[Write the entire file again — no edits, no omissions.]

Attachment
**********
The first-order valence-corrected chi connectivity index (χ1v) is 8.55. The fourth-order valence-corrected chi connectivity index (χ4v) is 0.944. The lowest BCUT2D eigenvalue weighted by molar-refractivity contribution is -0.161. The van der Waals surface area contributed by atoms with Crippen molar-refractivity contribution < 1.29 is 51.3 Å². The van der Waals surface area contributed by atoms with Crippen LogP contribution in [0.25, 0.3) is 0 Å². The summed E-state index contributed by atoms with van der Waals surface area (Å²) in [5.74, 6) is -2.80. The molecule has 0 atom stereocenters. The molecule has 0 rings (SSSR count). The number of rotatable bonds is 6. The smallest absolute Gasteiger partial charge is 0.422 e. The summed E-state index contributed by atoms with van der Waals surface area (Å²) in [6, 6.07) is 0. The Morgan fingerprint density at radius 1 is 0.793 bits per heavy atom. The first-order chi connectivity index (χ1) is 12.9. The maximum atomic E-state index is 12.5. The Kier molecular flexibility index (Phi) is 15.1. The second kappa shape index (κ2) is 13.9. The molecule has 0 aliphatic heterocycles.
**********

The first-order valence-corrected chi connectivity index (χ1v) is 8.55. The fourth-order valence-corrected chi connectivity index (χ4v) is 0.944. The lowest BCUT2D eigenvalue weighted by molar-refractivity contribution is -0.161. The van der Waals surface area contributed by atoms with Crippen molar-refractivity contribution < 1.29 is 51.3 Å². The van der Waals surface area contributed by atoms with Crippen LogP contribution in [0.25, 0.3) is 0 Å². The summed E-state index contributed by atoms with van der Waals surface area (Å²) in [5.74, 6) is -2.80. The molecule has 0 atom stereocenters. The molecule has 0 rings (SSSR count). The number of rotatable bonds is 6. The smallest absolute Gasteiger partial charge is 0.422 e. The summed E-state index contributed by atoms with van der Waals surface area (Å²) in [6, 6.07) is 0. The Morgan fingerprint density at radius 1 is 0.793 bits per heavy atom. The first-order chi connectivity index (χ1) is 12.9. The maximum atomic E-state index is 12.5. The Kier molecular flexibility index (Phi) is 15.1. The second kappa shape index (κ2) is 13.9. The molecule has 0 aliphatic heterocycles.